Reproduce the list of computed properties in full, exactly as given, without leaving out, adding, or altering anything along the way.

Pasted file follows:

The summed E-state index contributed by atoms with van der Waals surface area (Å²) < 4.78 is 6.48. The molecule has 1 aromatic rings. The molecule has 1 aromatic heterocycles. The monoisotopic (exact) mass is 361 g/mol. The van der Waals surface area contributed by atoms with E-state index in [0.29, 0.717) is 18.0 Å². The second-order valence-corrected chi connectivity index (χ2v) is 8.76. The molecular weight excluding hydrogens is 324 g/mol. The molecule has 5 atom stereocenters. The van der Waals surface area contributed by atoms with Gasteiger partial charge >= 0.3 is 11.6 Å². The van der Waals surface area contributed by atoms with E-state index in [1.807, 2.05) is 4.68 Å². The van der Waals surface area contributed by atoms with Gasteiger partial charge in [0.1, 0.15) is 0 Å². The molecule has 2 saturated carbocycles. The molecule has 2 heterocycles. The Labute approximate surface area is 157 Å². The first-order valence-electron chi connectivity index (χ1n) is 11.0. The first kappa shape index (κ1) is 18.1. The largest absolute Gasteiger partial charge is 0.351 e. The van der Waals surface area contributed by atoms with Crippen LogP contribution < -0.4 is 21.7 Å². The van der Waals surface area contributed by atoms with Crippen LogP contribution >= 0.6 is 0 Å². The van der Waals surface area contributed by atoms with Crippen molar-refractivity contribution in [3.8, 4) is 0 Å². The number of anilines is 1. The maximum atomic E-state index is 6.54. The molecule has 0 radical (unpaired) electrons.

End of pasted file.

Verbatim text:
The summed E-state index contributed by atoms with van der Waals surface area (Å²) < 4.78 is 6.48. The molecule has 1 aromatic rings. The molecule has 1 aromatic heterocycles. The monoisotopic (exact) mass is 361 g/mol. The van der Waals surface area contributed by atoms with E-state index in [0.29, 0.717) is 18.0 Å². The second-order valence-corrected chi connectivity index (χ2v) is 8.76. The molecular weight excluding hydrogens is 324 g/mol. The molecule has 5 atom stereocenters. The van der Waals surface area contributed by atoms with Gasteiger partial charge >= 0.3 is 11.6 Å². The van der Waals surface area contributed by atoms with E-state index in [1.807, 2.05) is 4.68 Å². The van der Waals surface area contributed by atoms with Gasteiger partial charge in [0.1, 0.15) is 0 Å². The molecule has 2 saturated carbocycles. The molecule has 2 heterocycles. The Labute approximate surface area is 157 Å². The first-order valence-electron chi connectivity index (χ1n) is 11.0. The first kappa shape index (κ1) is 18.1. The largest absolute Gasteiger partial charge is 0.351 e. The van der Waals surface area contributed by atoms with Crippen LogP contribution < -0.4 is 21.7 Å². The van der Waals surface area contributed by atoms with Crippen LogP contribution >= 0.6 is 0 Å². The van der Waals surface area contributed by atoms with Crippen molar-refractivity contribution in [3.8, 4) is 0 Å². The number of anilines is 1. The maximum atomic E-state index is 6.54. The molecule has 0 radical (unpaired) electrons.